Lastly, the Hong Kong Nutrition Association (HKNA) described its activities, aimed at promoting healthy eating among the local community. HKNA has formed strong partnership with its stakeholders, including mass media, other healthcare associations and commercial firms to disseminate knowledge on proper nutrition.
Functional foods and health
It is now recognised that bioactive or functional components in foods, other than nutrients, are able to serve physiological roles beyond provisions of basic nutrient requirements. Foods containing such components have been termed "functional foods". This symposium on functional foods had five presentations, to share the latest findings on selected Asian functional foods and ingredients and their health benefits and to discuss scientific substantiation of nutrition and health claims for these foods.
As the first speaker in this symposium, I provided an overview of the "Development and Status of Functional Foods in Asia". International Life Sciences Institute SEA Region has been in the forefront of scientific activities to promote a harmonised development of functional foods in the region.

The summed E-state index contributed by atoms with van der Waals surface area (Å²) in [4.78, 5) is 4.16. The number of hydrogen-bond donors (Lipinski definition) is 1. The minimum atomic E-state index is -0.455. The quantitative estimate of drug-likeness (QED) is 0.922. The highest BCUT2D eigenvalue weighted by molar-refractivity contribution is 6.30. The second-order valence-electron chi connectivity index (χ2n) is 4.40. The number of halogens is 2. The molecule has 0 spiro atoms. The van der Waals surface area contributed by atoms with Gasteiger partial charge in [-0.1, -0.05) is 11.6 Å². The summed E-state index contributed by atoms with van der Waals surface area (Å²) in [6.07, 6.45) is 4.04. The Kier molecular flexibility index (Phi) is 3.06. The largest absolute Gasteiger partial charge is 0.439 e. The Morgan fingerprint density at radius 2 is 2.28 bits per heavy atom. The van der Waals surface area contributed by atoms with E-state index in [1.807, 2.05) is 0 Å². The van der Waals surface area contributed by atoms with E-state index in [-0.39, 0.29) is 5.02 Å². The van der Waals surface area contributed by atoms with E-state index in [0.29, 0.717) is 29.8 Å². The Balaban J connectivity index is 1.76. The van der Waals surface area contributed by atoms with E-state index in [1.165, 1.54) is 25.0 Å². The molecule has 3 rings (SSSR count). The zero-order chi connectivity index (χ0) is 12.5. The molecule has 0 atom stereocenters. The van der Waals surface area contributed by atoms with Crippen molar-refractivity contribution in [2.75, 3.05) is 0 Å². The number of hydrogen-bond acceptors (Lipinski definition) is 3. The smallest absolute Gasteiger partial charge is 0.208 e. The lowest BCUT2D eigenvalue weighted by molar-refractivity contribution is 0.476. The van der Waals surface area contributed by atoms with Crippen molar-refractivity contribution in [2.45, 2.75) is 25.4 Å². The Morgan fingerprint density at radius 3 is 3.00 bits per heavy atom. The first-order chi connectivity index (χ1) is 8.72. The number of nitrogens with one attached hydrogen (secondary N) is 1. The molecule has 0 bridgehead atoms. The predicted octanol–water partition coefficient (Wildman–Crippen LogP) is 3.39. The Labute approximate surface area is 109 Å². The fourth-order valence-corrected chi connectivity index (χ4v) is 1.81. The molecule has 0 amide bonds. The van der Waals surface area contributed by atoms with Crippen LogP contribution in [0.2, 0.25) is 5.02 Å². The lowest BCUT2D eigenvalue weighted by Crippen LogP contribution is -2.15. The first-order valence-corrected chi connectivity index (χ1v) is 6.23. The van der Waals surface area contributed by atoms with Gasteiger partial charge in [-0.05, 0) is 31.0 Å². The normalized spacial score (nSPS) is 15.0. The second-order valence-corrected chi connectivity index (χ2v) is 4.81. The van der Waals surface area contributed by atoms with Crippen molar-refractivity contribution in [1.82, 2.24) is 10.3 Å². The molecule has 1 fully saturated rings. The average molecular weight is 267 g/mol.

Over the years, a number of documents have been published resulting from these scientific activities, including a monograph on functional foods and a suggested framework and guidelines for the scientific substantiation and safety evaluation of functional foods.
There have been major regulatory developments in health claims in Asia, specifically on functional claims and disease risk reduction claims. These claims focus on the role of food bioactive or functional components in improving or modifying a physiological function or promoting health.
I presented a review of the health claim status in several South East Asian countries (Brunei, Indonesia, Malaysia, Philippines, Singapore, Thailand and Vietnam) as well as China and Japan. There are significant differences in the health claims permitted in these countries.
All regulatory authorities require proper scientific substantiation of health claims. The objectives of these regulations are to achieve a high degree of consumer protection, to ensure confidence in claims on foods, to promote fair trade, to stimulate academic research, and to encourage product innovation.
The second presentation in the symposium was on "Scientific Substantiation for Functional Foods - How Much Evidence Is Enough?" The health benefits of foods are communicated to consumers in many ways through nutrition communications. In each case a review of the scientific literature lies behind the summaries that are communicated.